What does your character want? This question must be asked even when you are the main character in the story. The reader needs to know why he should keep reading, why he should keep turning the pages.
I’ve come across several autobiographies recently that did not address this question. In one particular story, the result was complete boredom. I had to force myself to keep reading. It wasn’t that the main character, the autobiographer, didn’t have some very interesting stories to tell about his life as an ethnic individual growing up in San Salvador and then moving to the United States. I found many of his life’s lessons and journeys quite intriguing. But the question I kept asking myself is why? Why am I being told this story? What does he want? What am I supposed to be rooting for? His survival in San Salvador? Breaking free from his abusive father? Living in the U.S.?
Consider the Lance Armstrong book, It’s Not About the Bike. The reader knows right up front the challenge Armstrong is facing: cancer. The reader immediately knows her role: root for him. Armstrong wants to survive the cancer and get back on his bike, pure and simple. Would he overcome? Dealing with this question causes the reader to keep turning the pages to find out, even if we already know the outcome. Not only did he survive the cancer but he won seven consecutive Tour de France races. I hope this point is not getting lost as you think about your own story: even though we know the outcome, even though the media has already spoiled the ending for us, we still read the book because it is a page turner. Armstrong doesn’t just give us his life story, he gives us a reason to root for him and keep reading. He answered the question by saying ‘I beat the cancer, I became the record holder for the Tour de France, and this is how it happened.’ He then tells us all the ups and downs on the way to winning. It’s a great read.
Why are you telling your story? What do you want? In order to answer this you have to go back in time. You may be eight years past your struggle, you’re over it now. But, your reader doesn’t even know the problem, let alone the struggle and resolution, so you have to go back and take them on that journey. You could phrase the question differently, “What did I want?” The reader is coming to your story fresh; most likely they have no knowledge of you until they buy your book so you need to put them in your life at the time when you had no clue if you were going to make it. Introduce the problem then solve it. You might say, I wanted to be free from the eating disorder, or, I wanted to be out of my father’s house, or, I wanted to beat the cancer and get back on my bike.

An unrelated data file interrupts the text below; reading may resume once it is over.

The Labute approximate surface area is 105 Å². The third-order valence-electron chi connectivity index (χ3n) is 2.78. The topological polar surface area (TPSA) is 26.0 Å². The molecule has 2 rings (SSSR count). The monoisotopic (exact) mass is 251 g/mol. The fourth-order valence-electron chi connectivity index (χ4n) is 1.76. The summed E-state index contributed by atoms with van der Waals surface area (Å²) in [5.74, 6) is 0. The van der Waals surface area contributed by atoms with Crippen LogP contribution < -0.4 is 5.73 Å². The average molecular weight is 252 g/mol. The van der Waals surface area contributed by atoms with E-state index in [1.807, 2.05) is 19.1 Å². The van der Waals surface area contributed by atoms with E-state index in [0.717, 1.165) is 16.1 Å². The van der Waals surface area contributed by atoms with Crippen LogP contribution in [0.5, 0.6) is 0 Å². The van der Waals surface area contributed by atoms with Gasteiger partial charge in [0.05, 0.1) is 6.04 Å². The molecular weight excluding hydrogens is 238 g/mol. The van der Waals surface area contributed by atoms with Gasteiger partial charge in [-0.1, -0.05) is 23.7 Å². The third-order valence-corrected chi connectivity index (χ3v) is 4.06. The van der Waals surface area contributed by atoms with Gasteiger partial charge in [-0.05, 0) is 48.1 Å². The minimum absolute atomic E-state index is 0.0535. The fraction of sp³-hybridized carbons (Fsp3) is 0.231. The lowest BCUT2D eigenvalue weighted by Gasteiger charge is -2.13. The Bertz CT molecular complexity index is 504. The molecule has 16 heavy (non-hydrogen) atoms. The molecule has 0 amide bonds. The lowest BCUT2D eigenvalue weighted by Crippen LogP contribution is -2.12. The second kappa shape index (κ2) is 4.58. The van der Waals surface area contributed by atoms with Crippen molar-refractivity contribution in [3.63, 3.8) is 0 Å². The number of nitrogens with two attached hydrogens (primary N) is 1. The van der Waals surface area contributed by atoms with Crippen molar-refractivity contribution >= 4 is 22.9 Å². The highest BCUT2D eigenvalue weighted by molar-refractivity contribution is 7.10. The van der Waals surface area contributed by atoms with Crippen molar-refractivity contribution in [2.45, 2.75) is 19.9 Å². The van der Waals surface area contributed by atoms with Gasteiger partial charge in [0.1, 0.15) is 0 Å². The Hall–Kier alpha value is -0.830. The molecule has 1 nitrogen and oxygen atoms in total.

Readers do not have a lot of patience. They need a reason to spend four or five hours of their day with you. I wanted to root for the San Salvadorian man but I wasn’t sure what to root for. His story was chronological, which isn’t necessarily a bad thing, but to the point that I had no idea what his thesis was. I wasn’t clear about the point of the story or why he’s telling it. I stopped reading. Don’t let this happen to you. Be respectful of your reader; show her that your story is worth her time by clearly defining the role she must play.
The popular Twilight series of books is a good example. Bella wants to become a vampire. Will she do it? Will she abandon her human experience forever to be with her true love? This question will be answered once-and-for-all when book four is released in about three days, thirteen hours, forty-five minutes and thirty-three seconds as of this posting. Not that I’m counting or anything. Clearly define your struggle, tell the reader the outcome you’re hoping for, and then take him on the journey. If you do this, he’ll love you for it; in sales.